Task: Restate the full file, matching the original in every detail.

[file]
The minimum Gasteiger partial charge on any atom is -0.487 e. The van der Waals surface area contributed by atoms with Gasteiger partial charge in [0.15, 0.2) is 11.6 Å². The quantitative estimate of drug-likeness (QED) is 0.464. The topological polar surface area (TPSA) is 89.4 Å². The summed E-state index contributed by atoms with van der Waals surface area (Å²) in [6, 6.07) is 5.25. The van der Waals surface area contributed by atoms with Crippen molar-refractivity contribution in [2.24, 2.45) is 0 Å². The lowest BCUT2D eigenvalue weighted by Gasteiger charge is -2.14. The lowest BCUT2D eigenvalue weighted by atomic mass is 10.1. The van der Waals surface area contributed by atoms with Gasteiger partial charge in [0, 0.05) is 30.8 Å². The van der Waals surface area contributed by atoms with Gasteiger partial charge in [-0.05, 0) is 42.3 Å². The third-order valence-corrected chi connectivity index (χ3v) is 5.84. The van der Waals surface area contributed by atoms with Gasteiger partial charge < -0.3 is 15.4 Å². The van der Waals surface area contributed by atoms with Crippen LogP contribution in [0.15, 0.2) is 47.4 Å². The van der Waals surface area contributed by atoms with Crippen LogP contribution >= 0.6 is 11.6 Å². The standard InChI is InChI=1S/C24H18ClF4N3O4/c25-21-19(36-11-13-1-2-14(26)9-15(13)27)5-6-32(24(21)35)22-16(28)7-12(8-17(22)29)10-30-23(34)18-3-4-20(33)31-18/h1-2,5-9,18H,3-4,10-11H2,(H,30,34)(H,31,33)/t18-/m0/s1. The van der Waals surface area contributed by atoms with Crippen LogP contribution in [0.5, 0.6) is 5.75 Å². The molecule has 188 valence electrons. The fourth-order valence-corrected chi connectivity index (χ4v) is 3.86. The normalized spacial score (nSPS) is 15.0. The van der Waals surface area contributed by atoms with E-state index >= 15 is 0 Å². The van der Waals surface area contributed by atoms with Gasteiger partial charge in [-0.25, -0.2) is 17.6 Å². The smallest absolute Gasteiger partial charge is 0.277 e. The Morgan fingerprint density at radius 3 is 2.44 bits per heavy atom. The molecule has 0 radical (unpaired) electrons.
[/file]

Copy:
The minimum Gasteiger partial charge on any atom is -0.487 e. The van der Waals surface area contributed by atoms with Gasteiger partial charge in [0.15, 0.2) is 11.6 Å². The quantitative estimate of drug-likeness (QED) is 0.464. The topological polar surface area (TPSA) is 89.4 Å². The summed E-state index contributed by atoms with van der Waals surface area (Å²) in [6, 6.07) is 5.25. The van der Waals surface area contributed by atoms with Crippen molar-refractivity contribution in [2.24, 2.45) is 0 Å². The lowest BCUT2D eigenvalue weighted by Gasteiger charge is -2.14. The lowest BCUT2D eigenvalue weighted by atomic mass is 10.1. The van der Waals surface area contributed by atoms with Gasteiger partial charge in [0, 0.05) is 30.8 Å². The van der Waals surface area contributed by atoms with Gasteiger partial charge in [-0.05, 0) is 42.3 Å². The third-order valence-corrected chi connectivity index (χ3v) is 5.84. The van der Waals surface area contributed by atoms with Gasteiger partial charge < -0.3 is 15.4 Å². The van der Waals surface area contributed by atoms with Crippen LogP contribution in [0.15, 0.2) is 47.4 Å². The van der Waals surface area contributed by atoms with Crippen LogP contribution >= 0.6 is 11.6 Å². The standard InChI is InChI=1S/C24H18ClF4N3O4/c25-21-19(36-11-13-1-2-14(26)9-15(13)27)5-6-32(24(21)35)22-16(28)7-12(8-17(22)29)10-30-23(34)18-3-4-20(33)31-18/h1-2,5-9,18H,3-4,10-11H2,(H,30,34)(H,31,33)/t18-/m0/s1. The van der Waals surface area contributed by atoms with Crippen LogP contribution in [0.5, 0.6) is 5.75 Å². The molecule has 188 valence electrons. The fourth-order valence-corrected chi connectivity index (χ4v) is 3.86. The normalized spacial score (nSPS) is 15.0. The van der Waals surface area contributed by atoms with E-state index >= 15 is 0 Å². The van der Waals surface area contributed by atoms with Gasteiger partial charge in [-0.25, -0.2) is 17.6 Å². The smallest absolute Gasteiger partial charge is 0.277 e. The Morgan fingerprint density at radius 3 is 2.44 bits per heavy atom. The molecule has 0 radical (unpaired) electrons.